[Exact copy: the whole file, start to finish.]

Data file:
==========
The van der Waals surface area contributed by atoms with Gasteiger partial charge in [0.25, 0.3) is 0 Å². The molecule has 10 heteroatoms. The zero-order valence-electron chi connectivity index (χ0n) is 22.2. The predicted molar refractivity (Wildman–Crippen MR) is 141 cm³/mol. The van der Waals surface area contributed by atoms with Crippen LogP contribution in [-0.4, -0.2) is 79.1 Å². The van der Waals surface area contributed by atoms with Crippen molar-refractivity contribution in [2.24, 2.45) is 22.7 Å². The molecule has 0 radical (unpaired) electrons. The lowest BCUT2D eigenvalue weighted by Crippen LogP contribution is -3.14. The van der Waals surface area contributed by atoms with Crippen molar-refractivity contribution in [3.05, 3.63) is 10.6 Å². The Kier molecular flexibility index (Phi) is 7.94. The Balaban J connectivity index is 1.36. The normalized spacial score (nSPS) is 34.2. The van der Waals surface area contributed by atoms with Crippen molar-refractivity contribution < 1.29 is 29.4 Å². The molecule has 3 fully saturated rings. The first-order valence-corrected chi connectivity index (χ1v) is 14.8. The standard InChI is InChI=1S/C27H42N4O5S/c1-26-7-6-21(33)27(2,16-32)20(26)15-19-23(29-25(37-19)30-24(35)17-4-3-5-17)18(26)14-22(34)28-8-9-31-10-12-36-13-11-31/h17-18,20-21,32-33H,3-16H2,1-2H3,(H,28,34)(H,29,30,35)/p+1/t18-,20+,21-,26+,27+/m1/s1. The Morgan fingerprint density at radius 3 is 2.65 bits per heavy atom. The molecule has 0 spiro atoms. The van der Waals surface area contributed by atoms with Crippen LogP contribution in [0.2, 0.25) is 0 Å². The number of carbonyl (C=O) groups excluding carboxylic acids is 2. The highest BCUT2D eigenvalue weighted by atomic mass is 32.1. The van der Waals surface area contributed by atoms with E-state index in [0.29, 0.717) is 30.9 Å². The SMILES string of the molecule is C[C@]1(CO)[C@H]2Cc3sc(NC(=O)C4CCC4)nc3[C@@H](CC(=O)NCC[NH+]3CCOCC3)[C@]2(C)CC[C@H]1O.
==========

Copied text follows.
The van der Waals surface area contributed by atoms with Gasteiger partial charge in [0.25, 0.3) is 0 Å². The molecule has 10 heteroatoms. The zero-order valence-electron chi connectivity index (χ0n) is 22.2. The predicted molar refractivity (Wildman–Crippen MR) is 141 cm³/mol. The van der Waals surface area contributed by atoms with Crippen LogP contribution in [-0.4, -0.2) is 79.1 Å². The van der Waals surface area contributed by atoms with Crippen molar-refractivity contribution in [2.24, 2.45) is 22.7 Å². The molecule has 0 radical (unpaired) electrons. The lowest BCUT2D eigenvalue weighted by Crippen LogP contribution is -3.14. The van der Waals surface area contributed by atoms with Crippen molar-refractivity contribution in [3.05, 3.63) is 10.6 Å². The Kier molecular flexibility index (Phi) is 7.94. The Balaban J connectivity index is 1.36. The normalized spacial score (nSPS) is 34.2. The van der Waals surface area contributed by atoms with Crippen molar-refractivity contribution < 1.29 is 29.4 Å². The molecule has 3 fully saturated rings. The first-order valence-corrected chi connectivity index (χ1v) is 14.8. The standard InChI is InChI=1S/C27H42N4O5S/c1-26-7-6-21(33)27(2,16-32)20(26)15-19-23(29-25(37-19)30-24(35)17-4-3-5-17)18(26)14-22(34)28-8-9-31-10-12-36-13-11-31/h17-18,20-21,32-33H,3-16H2,1-2H3,(H,28,34)(H,29,30,35)/p+1/t18-,20+,21-,26+,27+/m1/s1. The Morgan fingerprint density at radius 3 is 2.65 bits per heavy atom. The molecule has 0 spiro atoms. The van der Waals surface area contributed by atoms with Crippen LogP contribution in [0.2, 0.25) is 0 Å². The number of carbonyl (C=O) groups excluding carboxylic acids is 2. The highest BCUT2D eigenvalue weighted by atomic mass is 32.1. The van der Waals surface area contributed by atoms with E-state index in [0.29, 0.717) is 30.9 Å². The SMILES string of the molecule is C[C@]1(CO)[C@H]2Cc3sc(NC(=O)C4CCC4)nc3[C@@H](CC(=O)NCC[NH+]3CCOCC3)[C@]2(C)CC[C@H]1O.